When I started a website on journaling two years ago, I naively thought that all journaling was basically the same. You just sit down and write the thoughts and feelings that come to you, right?
Well, not exactly.
As I got to know other thought leaders in the journaling world as well as software developers and daily journalers I started to see a clearer picture of what journaling really is and isn’t. The first observation should have been obvious from my very first post; not everyone journals for the same reasons.
I mean, I knew that everyone journaled for different reasons, but it wasn’t until later that every person that keeps a personal journal does so essentially for one of two reasons (more on that later).
I wrote a blog post and then later full book by the same name- 101 Reasons to Write a Journal. This was proof that there were dozens and dozens (probably hundreds, actually) of reasons that someone would want to keep a journal. But once I understood that little fact about only two different main reasons I realized that every one of those 101 reasons can be included in one of those larger reasons.
Alright, so what are the two broad reasons to keep a journal?
You journal to either capture your life or you journal to improve your life.
While everyone leans towards one direction or the other, I’d wager that everyone who keeps a journal does at least somewhat for both reasons. Take me for example, I have learned that I lean much more towards the capturing life side of things. Still, about 20% or so of why I keep a journal is to discover and improve myself.
I’ve noticed that many of those who call themselves ‘journalers’ do so more to improve their lives. This is what you typically find in the great books, websites and podcasts on journaling. Create Write Now is a great example as it seems that Mari leans more towards the improving side of things and offers a ton of great content and products to help you in that way.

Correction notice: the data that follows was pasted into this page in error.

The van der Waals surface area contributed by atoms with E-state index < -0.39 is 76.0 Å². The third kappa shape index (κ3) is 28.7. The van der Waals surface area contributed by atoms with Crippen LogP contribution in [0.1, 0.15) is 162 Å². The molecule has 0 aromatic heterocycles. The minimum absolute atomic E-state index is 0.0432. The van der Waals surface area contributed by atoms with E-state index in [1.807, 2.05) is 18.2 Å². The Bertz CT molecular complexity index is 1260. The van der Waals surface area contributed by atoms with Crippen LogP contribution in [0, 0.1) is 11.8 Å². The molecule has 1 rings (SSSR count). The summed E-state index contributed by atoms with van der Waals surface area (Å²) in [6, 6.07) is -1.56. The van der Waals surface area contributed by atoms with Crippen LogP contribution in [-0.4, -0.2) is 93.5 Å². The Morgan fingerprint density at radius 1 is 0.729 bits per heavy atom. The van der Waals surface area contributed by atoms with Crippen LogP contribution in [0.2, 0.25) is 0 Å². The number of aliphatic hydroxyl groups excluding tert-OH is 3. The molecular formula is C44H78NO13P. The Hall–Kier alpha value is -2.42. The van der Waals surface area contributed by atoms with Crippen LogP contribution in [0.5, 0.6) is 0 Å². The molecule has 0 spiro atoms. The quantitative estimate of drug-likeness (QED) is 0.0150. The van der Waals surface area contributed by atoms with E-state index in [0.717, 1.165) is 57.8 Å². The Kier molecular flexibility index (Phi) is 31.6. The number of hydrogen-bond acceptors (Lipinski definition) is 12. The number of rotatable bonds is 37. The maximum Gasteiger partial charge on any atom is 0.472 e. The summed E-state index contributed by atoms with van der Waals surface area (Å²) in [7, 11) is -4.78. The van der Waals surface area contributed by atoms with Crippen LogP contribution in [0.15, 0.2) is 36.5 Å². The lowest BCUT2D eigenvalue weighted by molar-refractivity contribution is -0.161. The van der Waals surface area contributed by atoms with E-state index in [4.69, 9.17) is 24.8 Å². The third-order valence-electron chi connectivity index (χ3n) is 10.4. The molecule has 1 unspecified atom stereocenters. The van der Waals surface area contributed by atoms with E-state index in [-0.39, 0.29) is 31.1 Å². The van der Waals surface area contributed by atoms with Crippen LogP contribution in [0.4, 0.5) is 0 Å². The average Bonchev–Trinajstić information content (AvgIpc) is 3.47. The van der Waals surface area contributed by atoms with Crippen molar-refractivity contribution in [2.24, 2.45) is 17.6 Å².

The good news is that one way is not better than the other and spending time in both camps is okay as well. I feel that the most important thing is to understand why you keep a journal.
Once I understood this it changed my perspective on what I was doing. I didn’t feel as pressured to follow anyone elses teaching. It helped me better focus on who I am and what is important to me.
When I wanted to start a podcast my initial thought was that it should be on digital journaling or journal and diary apps. This was the easy choice since I have become known as the ‘digital journaling guru’. However, as I understood why I keep a journal and that I do so more to capture my life, it became clear what the podcast should be about and the Capturing Life Through Technology podcast was born.
In addition to the podcast I have also just released my latest book, 101 Ways to Capture Life, to give ideas on the many different ways we have these days to capture our lives and history as well as demonstrate how easy these suggestion can be. And yes, it is from the technology perspective!
Yes, I know that most ‘journaling experts’ (if any of us can really call ourselves such a thing!) write books filled with prompts and activities to find your inner voice. Most books on journaling don’t include how to convert VHS to DVD or how to more properly organize pictures on your external hard drive.
But this is who I am and I’m grateful for this opportunity to share it with all of you.
So... do you journal to capture your life or improve it? Let us know in the comments!
Sam Lytle is the founder of Easy Journaling, a website dedicated to keeping a journal on your favorite smartphones, tablets and computers. He works in the civil engineering industry and lives with his wife and two kids in Nevada